Finding healthy fish starts with choosing a reputable store to do busines with. Some employees will get to know you and your aquarium, making it easier for them to help you with any problems you might encounter. The price of the fish is really much less important than things such as the quality of the fish, the knowledge of the staff and even how clean the store is. If a fish is $20 at your regular dealer and $10 down the street, but the $10 fish dies, you haven’t saved anything and you may have introduced a disease problem into your aquarium.
When choosing fish, look for danger signs of health problems. Cloudy eyes can indicate bacterial or oodinium infections. Scales missing around the head or lateral line are often a disease symptom. Extensive fin damage may be the result of fighting, whereas fins tha look cloudy can be the result of a bacterial infection. Any open sores on the body could indicate a bacterial or protozoan problem. White or black spots of any size are generally protozoan in nature. Thinness along the back or nape, not to mention belly, are signs of disease or malnutrition. A lack of interest in food, unusual shyness or other odd behavior are all possible signs of disease.
If the fish passes your initial inspection, ask how long it has been in the aquarium. I would suggest a minimum of one week so that signs of disease or other problems as a result of collection or shipment will show up in the dealer’s aquarium and not in yours. Go home without buying the fish and read all you can about the species, including habits, space, food requirements and so on. Go back to the store and ask the dealer’s advice about the species, checking this information against what you have read.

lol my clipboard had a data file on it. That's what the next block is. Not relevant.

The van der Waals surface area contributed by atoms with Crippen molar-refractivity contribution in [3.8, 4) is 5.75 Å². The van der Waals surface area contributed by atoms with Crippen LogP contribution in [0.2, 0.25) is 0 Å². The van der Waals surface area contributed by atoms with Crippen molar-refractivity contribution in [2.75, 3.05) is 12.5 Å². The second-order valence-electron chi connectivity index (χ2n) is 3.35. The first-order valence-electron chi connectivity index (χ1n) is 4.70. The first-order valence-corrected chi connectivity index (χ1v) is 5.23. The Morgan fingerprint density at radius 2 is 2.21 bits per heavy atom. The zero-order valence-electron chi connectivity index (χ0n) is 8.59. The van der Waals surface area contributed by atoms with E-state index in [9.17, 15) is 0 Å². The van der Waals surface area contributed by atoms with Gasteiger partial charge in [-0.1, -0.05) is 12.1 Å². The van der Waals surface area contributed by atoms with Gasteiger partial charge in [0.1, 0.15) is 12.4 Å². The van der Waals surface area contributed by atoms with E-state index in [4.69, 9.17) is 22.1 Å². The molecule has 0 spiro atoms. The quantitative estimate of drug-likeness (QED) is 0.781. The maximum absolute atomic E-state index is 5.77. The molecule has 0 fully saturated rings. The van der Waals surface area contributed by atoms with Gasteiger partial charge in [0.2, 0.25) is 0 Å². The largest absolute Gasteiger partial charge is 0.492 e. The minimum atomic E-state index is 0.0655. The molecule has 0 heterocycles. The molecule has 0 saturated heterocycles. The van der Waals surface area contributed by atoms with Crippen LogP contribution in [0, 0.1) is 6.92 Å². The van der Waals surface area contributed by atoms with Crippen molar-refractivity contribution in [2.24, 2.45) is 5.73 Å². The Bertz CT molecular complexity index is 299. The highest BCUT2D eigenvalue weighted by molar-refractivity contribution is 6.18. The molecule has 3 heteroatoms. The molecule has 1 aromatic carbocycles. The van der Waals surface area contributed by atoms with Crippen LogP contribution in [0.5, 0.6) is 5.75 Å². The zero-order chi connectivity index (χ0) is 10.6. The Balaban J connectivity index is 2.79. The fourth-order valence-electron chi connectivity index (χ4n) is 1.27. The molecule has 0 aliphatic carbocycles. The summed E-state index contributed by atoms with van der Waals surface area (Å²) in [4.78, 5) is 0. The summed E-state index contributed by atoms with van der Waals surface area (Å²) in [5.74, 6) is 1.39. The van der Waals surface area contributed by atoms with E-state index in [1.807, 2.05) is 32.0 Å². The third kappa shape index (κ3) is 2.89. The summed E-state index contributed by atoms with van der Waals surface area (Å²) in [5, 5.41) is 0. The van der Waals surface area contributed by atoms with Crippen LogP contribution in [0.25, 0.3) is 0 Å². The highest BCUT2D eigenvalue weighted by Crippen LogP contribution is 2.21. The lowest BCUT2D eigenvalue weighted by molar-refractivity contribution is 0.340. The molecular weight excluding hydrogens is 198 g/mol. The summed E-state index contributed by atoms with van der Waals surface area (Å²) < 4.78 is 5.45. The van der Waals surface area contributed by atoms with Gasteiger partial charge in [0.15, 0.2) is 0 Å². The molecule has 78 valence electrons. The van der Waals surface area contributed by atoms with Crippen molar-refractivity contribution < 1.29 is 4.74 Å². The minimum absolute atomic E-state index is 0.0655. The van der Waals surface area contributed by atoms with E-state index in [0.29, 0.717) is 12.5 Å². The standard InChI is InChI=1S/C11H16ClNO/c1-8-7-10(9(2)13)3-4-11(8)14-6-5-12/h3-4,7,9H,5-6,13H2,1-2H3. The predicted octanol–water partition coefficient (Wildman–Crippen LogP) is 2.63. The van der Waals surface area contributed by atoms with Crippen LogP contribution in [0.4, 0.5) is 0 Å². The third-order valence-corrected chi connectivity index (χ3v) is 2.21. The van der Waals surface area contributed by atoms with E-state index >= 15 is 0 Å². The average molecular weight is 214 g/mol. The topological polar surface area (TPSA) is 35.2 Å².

If you are satisfied that the fish is healthy, eating well and adapting successfully to captivity, it’s probably worth buying. If you have a community saltwater aquarium, make sure the more docile fish are introduced first, giving them time to set up territories before more aggressive fish are added.
Most of the species described below will do well on similar fish foods, although they may require different size portions. I have included a small list of preferred foods and some feeding hints in the sidebar to the right. Anything the fish will eat is suitable food, but the hobbyist must provide a balanced diet for the long-term health of the fish.
When it comes to choosing fish for a saltwater aquarium — balancing beautiful colors with hardiness — the damselfish wins hands down. I doubt that many experienced saltwater aquarists would disagree with my choice of damsels for the top of the list. With approximately 235 species worldwide, there is a wide selection of damselfish available. With a few exceptions, the vast majority of damsels are hardy and easy to care for.